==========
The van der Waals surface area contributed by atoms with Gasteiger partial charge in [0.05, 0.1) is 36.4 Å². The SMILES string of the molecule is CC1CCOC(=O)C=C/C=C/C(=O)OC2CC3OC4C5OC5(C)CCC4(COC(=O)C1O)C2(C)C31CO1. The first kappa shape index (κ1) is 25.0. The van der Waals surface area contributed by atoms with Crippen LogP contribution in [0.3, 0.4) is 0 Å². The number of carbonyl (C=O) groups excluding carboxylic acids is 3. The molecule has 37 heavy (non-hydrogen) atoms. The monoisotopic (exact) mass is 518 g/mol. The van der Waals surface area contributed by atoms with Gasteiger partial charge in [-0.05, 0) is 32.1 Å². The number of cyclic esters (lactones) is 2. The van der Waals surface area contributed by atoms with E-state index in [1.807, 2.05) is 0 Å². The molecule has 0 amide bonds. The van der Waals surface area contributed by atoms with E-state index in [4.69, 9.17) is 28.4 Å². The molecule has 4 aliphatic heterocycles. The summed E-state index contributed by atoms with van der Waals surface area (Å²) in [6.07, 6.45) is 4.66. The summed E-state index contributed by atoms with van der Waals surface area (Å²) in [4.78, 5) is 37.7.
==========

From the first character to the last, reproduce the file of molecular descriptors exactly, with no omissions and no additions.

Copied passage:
The van der Waals surface area contributed by atoms with Gasteiger partial charge in [0.05, 0.1) is 36.4 Å². The SMILES string of the molecule is CC1CCOC(=O)C=C/C=C/C(=O)OC2CC3OC4C5OC5(C)CCC4(COC(=O)C1O)C2(C)C31CO1. The first kappa shape index (κ1) is 25.0. The van der Waals surface area contributed by atoms with Crippen LogP contribution in [0.3, 0.4) is 0 Å². The number of carbonyl (C=O) groups excluding carboxylic acids is 3. The molecule has 37 heavy (non-hydrogen) atoms. The monoisotopic (exact) mass is 518 g/mol. The van der Waals surface area contributed by atoms with Gasteiger partial charge in [-0.05, 0) is 32.1 Å². The number of cyclic esters (lactones) is 2. The van der Waals surface area contributed by atoms with E-state index in [1.807, 2.05) is 0 Å². The molecule has 0 amide bonds. The van der Waals surface area contributed by atoms with E-state index in [4.69, 9.17) is 28.4 Å². The molecule has 4 aliphatic heterocycles. The summed E-state index contributed by atoms with van der Waals surface area (Å²) in [6.07, 6.45) is 4.66. The summed E-state index contributed by atoms with van der Waals surface area (Å²) in [4.78, 5) is 37.7.